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The Unforced Rhythms of Grace

One of the things that marks the Bible out as an unusual and remarkable collection of books (apart from, you know, being the Word of God and all the other theological distinctives) is that it exists in so many translations. In English, for whose native speakers it has been a generally vaunted and valued work for centuries, there are too many translations to easily count. I could look up a rough figure but I know that I’ve got approaching twenty different English translations represented on my shelves and those are far from being a truly specialist source.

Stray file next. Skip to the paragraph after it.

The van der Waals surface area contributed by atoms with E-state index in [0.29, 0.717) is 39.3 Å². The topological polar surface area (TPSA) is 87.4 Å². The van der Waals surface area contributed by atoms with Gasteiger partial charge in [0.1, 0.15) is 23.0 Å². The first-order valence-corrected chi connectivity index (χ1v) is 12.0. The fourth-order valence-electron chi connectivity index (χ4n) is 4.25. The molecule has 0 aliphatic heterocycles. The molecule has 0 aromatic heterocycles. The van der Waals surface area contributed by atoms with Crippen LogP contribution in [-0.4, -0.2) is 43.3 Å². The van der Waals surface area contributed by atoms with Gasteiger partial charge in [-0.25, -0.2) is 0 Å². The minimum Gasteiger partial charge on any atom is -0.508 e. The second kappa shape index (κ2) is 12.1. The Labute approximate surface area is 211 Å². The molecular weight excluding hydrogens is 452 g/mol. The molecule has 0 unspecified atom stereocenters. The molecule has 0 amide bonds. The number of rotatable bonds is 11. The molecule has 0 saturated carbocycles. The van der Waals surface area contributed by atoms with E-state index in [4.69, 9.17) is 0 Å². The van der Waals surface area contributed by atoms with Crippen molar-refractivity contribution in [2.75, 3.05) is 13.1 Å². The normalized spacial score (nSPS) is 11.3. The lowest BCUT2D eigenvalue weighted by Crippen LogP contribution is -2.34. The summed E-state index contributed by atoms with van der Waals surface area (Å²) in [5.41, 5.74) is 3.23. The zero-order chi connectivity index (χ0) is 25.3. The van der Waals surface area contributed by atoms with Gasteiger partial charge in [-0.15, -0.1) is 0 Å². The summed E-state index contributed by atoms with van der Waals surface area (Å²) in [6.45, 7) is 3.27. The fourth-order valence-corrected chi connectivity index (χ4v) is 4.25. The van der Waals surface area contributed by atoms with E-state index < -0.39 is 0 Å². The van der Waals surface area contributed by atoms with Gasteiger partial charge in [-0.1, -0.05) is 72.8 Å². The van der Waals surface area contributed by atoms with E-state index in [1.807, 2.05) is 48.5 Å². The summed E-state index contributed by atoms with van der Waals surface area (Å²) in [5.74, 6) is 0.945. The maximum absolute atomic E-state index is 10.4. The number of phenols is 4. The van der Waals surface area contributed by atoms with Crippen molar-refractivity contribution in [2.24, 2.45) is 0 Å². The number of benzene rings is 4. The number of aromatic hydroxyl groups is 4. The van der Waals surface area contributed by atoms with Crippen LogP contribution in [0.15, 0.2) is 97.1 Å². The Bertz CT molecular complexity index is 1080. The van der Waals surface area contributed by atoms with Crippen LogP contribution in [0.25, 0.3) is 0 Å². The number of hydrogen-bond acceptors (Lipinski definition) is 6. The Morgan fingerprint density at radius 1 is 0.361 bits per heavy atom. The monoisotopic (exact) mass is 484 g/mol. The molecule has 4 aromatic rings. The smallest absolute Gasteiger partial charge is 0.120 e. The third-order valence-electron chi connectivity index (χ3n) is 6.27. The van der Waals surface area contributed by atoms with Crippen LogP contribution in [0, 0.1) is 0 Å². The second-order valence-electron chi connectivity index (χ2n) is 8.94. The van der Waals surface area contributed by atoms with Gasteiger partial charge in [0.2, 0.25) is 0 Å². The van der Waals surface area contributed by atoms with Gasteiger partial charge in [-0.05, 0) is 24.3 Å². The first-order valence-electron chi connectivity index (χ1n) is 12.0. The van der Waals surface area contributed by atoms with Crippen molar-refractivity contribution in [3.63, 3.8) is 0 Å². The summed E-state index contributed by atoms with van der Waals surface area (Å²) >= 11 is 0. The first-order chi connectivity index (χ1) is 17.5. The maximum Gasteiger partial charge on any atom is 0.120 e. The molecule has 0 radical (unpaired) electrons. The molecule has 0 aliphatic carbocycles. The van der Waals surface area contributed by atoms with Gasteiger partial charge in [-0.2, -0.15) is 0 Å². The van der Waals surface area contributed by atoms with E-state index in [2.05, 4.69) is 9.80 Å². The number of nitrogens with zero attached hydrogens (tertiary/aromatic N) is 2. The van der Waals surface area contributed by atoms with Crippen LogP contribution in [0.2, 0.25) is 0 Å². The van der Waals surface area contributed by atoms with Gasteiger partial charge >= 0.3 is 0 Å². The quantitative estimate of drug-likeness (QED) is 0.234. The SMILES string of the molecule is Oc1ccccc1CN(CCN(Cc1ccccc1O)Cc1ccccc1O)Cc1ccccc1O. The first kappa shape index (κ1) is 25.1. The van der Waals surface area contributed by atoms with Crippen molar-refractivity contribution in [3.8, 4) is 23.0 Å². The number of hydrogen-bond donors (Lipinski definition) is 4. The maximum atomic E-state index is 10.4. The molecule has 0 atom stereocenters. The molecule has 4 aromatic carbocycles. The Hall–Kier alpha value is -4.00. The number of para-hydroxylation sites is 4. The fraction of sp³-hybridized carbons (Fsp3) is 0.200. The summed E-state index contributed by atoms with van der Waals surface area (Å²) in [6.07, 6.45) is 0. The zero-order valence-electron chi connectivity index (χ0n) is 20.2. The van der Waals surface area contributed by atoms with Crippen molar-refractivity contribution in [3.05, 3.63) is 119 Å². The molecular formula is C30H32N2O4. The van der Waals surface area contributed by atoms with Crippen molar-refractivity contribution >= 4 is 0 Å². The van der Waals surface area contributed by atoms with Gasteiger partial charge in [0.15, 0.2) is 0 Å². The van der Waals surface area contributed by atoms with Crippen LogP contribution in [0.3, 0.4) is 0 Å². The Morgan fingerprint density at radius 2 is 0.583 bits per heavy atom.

One of the more recent examples is Eugene Peterson’s The Message. Unlike most major translations, which are the work of multiple experts, this is the output of one very gifted scholar and pastor. It is not without its detractors and it doesn’t pretend to be a literal translation. However, while the turns of phrase sometimes jilt, they often catch the light in a way that scintillates, such as this short extract from some words of Jesus about rest and trusting in God:

Learn the unforced rhythms of grace. (Mt 11:30, Msg)

Unforced movement is graceful. There is something to be learned but the scaffold of learning can get in the way; ultimately the aim is to see what you know to be a good way to live becoming simply something you are. Unforced rhythms of grace and a place where there is internal rest despite whatever troubles may rise up on every side.

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